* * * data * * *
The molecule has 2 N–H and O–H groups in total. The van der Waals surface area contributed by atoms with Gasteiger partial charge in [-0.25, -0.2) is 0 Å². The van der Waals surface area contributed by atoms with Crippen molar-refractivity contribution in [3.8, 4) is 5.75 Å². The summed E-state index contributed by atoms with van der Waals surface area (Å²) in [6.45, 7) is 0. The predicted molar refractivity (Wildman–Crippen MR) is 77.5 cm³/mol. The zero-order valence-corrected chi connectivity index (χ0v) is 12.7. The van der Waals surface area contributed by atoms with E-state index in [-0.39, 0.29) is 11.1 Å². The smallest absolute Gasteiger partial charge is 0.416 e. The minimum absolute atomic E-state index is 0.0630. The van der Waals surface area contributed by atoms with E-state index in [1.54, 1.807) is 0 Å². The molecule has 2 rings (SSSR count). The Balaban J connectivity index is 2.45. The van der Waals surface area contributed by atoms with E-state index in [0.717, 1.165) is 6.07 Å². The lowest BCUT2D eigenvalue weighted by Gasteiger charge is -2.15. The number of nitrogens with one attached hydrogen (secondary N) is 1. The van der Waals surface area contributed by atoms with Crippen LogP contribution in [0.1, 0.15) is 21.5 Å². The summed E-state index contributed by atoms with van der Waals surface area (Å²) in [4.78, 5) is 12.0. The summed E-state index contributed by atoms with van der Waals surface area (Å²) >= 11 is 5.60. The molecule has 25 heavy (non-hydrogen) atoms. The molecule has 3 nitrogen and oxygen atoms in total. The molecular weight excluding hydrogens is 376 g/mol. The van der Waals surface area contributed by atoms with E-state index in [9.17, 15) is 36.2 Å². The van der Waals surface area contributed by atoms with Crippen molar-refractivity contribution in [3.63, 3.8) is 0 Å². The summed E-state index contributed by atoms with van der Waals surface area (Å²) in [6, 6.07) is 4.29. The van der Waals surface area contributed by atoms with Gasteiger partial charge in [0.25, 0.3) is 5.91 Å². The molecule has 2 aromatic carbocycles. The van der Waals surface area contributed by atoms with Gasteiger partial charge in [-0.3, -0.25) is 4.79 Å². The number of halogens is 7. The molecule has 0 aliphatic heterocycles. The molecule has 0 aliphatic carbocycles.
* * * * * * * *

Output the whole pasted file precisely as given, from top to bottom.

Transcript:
The molecule has 2 N–H and O–H groups in total. The van der Waals surface area contributed by atoms with Gasteiger partial charge in [-0.25, -0.2) is 0 Å². The van der Waals surface area contributed by atoms with Crippen molar-refractivity contribution in [3.8, 4) is 5.75 Å². The summed E-state index contributed by atoms with van der Waals surface area (Å²) in [6.45, 7) is 0. The predicted molar refractivity (Wildman–Crippen MR) is 77.5 cm³/mol. The zero-order valence-corrected chi connectivity index (χ0v) is 12.7. The van der Waals surface area contributed by atoms with E-state index in [-0.39, 0.29) is 11.1 Å². The smallest absolute Gasteiger partial charge is 0.416 e. The minimum absolute atomic E-state index is 0.0630. The van der Waals surface area contributed by atoms with E-state index in [1.54, 1.807) is 0 Å². The molecule has 2 rings (SSSR count). The Balaban J connectivity index is 2.45. The van der Waals surface area contributed by atoms with E-state index in [0.717, 1.165) is 6.07 Å². The lowest BCUT2D eigenvalue weighted by Gasteiger charge is -2.15. The number of nitrogens with one attached hydrogen (secondary N) is 1. The van der Waals surface area contributed by atoms with Crippen LogP contribution in [0.1, 0.15) is 21.5 Å². The summed E-state index contributed by atoms with van der Waals surface area (Å²) in [4.78, 5) is 12.0. The summed E-state index contributed by atoms with van der Waals surface area (Å²) >= 11 is 5.60. The molecule has 25 heavy (non-hydrogen) atoms. The molecule has 3 nitrogen and oxygen atoms in total. The molecular weight excluding hydrogens is 376 g/mol. The van der Waals surface area contributed by atoms with E-state index in [9.17, 15) is 36.2 Å². The van der Waals surface area contributed by atoms with Crippen molar-refractivity contribution in [3.63, 3.8) is 0 Å². The summed E-state index contributed by atoms with van der Waals surface area (Å²) in [6, 6.07) is 4.29. The van der Waals surface area contributed by atoms with Gasteiger partial charge in [0.25, 0.3) is 5.91 Å². The molecule has 2 aromatic carbocycles. The van der Waals surface area contributed by atoms with Gasteiger partial charge in [-0.3, -0.25) is 4.79 Å². The number of halogens is 7. The molecule has 0 aliphatic heterocycles. The molecule has 0 aliphatic carbocycles.